Hockey royalty recently paid tribute to legendary Toronto Maple Leafs goaltender Johnny Bower.
Bower, 93, died Dec. 26 following a short battle with pneumonia. An Air Canada Centre “celebration of life” was attended by hockey greats Frank Mahovlich, Dave Keon, Daryll Sittler, Doug Gilmour, Red Kelly and Yvan Cournoyer. Leafs coach Mike Babcock and the entire present day team also attended.
The event was nationally televised and many highlights of Bower’s career were revisited. He played on four Stanley Cup winners with the Leafs, he won the coveted Vezina Trophy on two occasions and he played in four NHL all-star games. Bower retired from hockey, just one game into the 1969-70 season, at 45 years old.
In 1976, Bower was inducted into the Hockey Hall of Fame. It’s a remarkable story considering that up until age 29, Bower had spent his entire career in the minor leagues. In 1953-54, he debuted in the NHL playing 70 games for New York Rangers. New York chose to go with Gump Worsley the next season and Bower was returned to the minor leagues where he remained for four seasons.
Arriving in Toronto in 1958 at age 34, greatness was in the cards for the Albert, Sask., native.
After retiring from hockey, Bower was both a scout and a goaltender coach for the Maple Leafs. He also appeared hundreds of times for charity events in the Toronto area and across Canada. In recent years he’s been in big demand at hockey card signings.
“The first time I met Johnny Bower was about 15 years ago at a hockey card show at the Halifax Forum,” said Tom Guinan, 74, of Truro. “After the show and card signing I had my photo taken with Johnny and we talked for awhile.”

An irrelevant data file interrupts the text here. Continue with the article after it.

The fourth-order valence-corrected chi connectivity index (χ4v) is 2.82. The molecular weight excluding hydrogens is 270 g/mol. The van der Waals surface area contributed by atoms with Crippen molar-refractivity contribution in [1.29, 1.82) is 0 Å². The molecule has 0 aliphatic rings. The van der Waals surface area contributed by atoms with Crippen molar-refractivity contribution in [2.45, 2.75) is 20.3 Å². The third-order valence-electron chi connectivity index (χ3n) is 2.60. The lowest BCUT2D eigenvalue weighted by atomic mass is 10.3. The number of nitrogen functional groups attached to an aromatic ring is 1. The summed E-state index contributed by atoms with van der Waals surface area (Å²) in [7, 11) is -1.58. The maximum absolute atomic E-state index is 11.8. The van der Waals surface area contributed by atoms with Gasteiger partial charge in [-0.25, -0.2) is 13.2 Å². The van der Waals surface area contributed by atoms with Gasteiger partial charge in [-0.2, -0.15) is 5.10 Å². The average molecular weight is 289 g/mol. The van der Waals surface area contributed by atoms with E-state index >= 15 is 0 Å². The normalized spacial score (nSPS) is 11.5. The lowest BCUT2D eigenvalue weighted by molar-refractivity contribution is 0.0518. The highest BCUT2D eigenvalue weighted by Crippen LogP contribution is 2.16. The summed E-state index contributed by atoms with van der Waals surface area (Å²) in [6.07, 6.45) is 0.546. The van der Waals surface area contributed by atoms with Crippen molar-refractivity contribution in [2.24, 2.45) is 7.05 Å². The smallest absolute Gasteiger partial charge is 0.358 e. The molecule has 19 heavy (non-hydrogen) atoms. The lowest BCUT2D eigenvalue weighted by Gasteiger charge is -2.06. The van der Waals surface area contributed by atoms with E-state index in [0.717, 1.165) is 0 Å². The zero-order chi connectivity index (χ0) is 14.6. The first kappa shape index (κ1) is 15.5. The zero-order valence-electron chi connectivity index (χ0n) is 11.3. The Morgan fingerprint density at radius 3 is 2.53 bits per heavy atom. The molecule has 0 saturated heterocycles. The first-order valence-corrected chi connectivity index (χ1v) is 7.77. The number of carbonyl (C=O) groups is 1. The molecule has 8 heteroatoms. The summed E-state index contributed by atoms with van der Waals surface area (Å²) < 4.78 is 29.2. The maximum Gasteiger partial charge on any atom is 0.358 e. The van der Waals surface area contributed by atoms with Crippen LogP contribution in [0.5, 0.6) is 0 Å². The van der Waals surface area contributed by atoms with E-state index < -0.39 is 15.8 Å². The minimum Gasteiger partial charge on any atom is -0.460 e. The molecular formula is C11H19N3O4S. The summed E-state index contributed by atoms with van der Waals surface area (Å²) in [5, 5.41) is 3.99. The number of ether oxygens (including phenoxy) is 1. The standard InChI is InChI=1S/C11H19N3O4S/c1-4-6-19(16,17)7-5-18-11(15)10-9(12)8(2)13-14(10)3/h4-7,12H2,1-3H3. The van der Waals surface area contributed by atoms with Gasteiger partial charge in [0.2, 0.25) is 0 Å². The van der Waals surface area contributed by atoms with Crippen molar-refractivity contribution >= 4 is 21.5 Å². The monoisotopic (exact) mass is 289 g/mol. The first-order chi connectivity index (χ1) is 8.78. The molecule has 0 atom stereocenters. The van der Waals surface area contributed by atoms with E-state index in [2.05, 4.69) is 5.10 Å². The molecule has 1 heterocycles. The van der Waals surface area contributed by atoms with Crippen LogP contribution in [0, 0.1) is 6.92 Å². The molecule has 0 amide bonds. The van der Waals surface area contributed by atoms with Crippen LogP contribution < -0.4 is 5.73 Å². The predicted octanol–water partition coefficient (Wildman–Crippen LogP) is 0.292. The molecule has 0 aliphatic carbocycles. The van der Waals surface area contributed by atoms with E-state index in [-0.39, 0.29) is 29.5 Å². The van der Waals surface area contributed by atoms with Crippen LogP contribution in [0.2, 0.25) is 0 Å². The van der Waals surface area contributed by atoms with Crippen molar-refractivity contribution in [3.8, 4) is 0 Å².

Guinan, a former 39-year employee of Lafarge Canada Cement in Brookfield, had no idea a special friendship would follow.
“As we talked about hockey and goaltending, I told Johnny about my grandfather, Tom Guinan, playing goal for the Maritime champion Truro Bearcats in 1925 and 1926. That’s really how our friendship took off; Johnny asked me if I had any write-ups on my grandfather’s hockey which I could mail to him in Mississauga, Ont.”
Bower gave Guinan his mailing address.
“I threw a few things in an envelope – photo copies of pictures and articles – and I mailed them to Johnny. It wasn’t long and a nice card and letter arrived in the mail. Johnny thanked me and he wrote that he really enjoyed the old hockey history. He enclosed his telephone number and told me to feel free to call him at any time.”
Over the years the Bower-Guinan friendship grew and they would talk on an average of twice a month.
“Johnny always sent me a nice Christmas card; I would send him one as well. Johnny gave me a lot of photos over the years; one of my favourites is an autographed one of when he was inducted into the Hockey Hall of Fame. I have it in a nice frame.”
As Guinan showed me photos, cards and keepsakes, he held up a special sketch.
“Johnny had never seen such a sketch so I mailed it up to him. He signed it and then mailed it back. He told me I was the only person to own such an autographed sketch, that it was the only one in existence he had ever signed. We both laughed.”
Through Guinan, Bower learned about outstanding Truro hockey prospect Jared McIsaac who plays for Halifax Mooseheads.
“I sent Johnny pictures and write-ups, he was very interested. Johnny told me he talked to the Toronto scouts about Jared.”
John Guinan, Tom’s cousin, spoke of the unique friendship.
“It was a pretty special relationship even though they were 1,800 miles apart,”
John said. “It’s a testament of the human being Johnny Bower was. I said, gosh Tom, you were really fortunate to have become friends with a true Canadian icon.”
Tom described it as quite a shock when he and his wife Mary learned of Johnny Bowers’s passing while watching television Dec. 27.
“I didn’t even realize he was sick,” Tom said. “I couldn’t believe I had lost my old buddy Johnny. He was so humble, he was such a nice man; I’m going to miss
Johnny a lot.”
Lyle Carter’s column appears every second Tuesday in the Truro Daily News. If you have a column idea, contact him at 902 673-2857.